Using two modes of action on the same weed works in theory, Burke said, as it’s difficult for a weed to develop resistance to both at the same time.
But not every herbicide lasts the same amount of time, and mixtures aren’t always compatible.
“One of the problems is, we came to that too late,” Lyon said. “Coming in with two modes of action that are still effective would have been a great idea before we developed the problem.”
In wheat, farmers should manage weeds with products that currently work, such as BASF’s Clearfield technology and Zidua, FMC’s Anthem Flex, Albaugh’s CoAXium wheat system and Syngenta’s Talinor, and make sure they remain effective for as long as possible, Lyon said.
Part of the problem is when herbicide companies develop new products, wheat isn’t a high priority for investment compared to corn, soybeans, cotton and rice, Burke and Lyon said.
“All the easy stuff’s been found,” Lyon said. “I think a lot of growers still believe something’s going to come along, a silver bullet to keep them going the way they’ve been going, and that’s not likely.”
Wheat remains a priority crop, the companies that produce the herbicides say.
“We have not forgotten about wheat,” said Kirk Sager, FMC technical support manager in Ephrata, Wash.
However, a new mode of action hasn’t been discovered and introduced into the market, for any crop, for more than 25 years.
“That hasn’t been for lack of effort,” said Curtis Rainbolt, technical service representative for BASF in Boise, Idaho. His company actively screens for new herbicide candidates. Some new herbicides have also been developed using existing modes of action.
Many factors go into developing a new active ingredient and bringing it to market, said Chris Clemens, an agronomy service manager for Syngenta.
“Bringing one new crop protection product to market costs about $286 million and takes 11 years of research and development,” Clemens said.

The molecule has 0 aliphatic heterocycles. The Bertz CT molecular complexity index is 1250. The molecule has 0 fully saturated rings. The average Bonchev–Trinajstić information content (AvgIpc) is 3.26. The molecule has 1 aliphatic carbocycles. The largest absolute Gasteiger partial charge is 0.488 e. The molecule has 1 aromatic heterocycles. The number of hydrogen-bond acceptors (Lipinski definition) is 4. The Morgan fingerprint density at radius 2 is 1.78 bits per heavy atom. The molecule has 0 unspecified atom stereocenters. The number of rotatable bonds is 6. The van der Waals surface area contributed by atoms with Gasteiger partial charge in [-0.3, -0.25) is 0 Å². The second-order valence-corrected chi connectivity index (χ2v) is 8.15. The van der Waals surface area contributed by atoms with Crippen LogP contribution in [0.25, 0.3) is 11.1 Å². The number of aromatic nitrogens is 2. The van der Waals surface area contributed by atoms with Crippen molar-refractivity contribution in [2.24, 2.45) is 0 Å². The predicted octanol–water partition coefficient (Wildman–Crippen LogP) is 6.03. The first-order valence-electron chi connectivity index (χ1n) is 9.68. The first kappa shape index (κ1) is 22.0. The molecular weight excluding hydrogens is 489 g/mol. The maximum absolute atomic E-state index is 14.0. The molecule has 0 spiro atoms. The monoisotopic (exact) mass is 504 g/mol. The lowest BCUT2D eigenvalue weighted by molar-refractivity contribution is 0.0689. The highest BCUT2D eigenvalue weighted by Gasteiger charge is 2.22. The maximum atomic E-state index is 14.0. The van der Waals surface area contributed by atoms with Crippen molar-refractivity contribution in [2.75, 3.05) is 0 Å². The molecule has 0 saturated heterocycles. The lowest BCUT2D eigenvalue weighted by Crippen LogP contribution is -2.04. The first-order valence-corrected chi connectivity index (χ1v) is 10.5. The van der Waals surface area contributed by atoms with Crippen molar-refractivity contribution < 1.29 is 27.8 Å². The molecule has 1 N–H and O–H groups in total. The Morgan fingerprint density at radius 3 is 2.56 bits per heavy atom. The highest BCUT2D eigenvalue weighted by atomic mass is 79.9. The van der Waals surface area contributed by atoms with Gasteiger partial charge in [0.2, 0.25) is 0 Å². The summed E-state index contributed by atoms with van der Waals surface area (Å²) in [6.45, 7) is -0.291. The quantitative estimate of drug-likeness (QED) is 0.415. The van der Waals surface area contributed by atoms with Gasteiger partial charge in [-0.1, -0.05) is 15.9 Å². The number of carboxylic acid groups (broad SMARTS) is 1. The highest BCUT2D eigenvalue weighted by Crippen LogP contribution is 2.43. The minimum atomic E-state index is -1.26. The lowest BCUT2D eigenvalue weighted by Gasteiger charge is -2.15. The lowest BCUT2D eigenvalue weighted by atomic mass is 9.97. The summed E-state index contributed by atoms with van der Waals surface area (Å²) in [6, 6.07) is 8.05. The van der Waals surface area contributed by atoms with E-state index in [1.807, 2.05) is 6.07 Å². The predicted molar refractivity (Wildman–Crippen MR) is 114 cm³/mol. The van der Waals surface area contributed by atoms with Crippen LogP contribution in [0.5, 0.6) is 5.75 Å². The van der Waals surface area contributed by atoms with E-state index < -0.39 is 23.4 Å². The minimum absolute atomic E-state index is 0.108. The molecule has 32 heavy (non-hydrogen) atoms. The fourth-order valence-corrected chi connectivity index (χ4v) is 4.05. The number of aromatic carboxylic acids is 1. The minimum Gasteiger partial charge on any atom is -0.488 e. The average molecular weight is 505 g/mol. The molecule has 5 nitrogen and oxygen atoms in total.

Researchers look for the lowest use rate that will enable the active ingredient to remain effective, while producing the highest possible profit margin for the grower, he said.
The experts offer several recommendations for farmers.
Syngenta emphasizes best management practices to reduce the weed seed bank, Clemens said.
The Environmental Protection Agency recently began requiring companies to have a stewardship program in place as part of product registration, said Chad Shelton, global director of proprietary technologies for Albaugh, based in Rosalia, Wash.
Albaugh offers training at the ag retailer, grower and seed retailer levels, Shelton said.
He compared weed control products to other tools in the toolbox.
“Every person that owns a crescent wrench has been tempted to use that crescent wrench as a hammer,” he said. “And if you use that crescent wrench as a hammer, the next time you pull it out of your toolbox ... it will no longer work the way it was designed.”
FMC recommends using the highest rate allowed by the label to cover the entire germination window and minimize escapes.
“Don’t cut rates to save money,” Sager said. “Every escape you have by using a low rate has the potential to be resistant.”
Rainbolt said growers must consider every available tool, even in the face of low wheat prices.
Using an additional herbicide with another mode of action may increase the short-term cost, but it will have a long-term benefit, he said.
Growers should also rotate crops, chemistries, modes of action and use products on the crop they need most — not every crop every year, Sager said.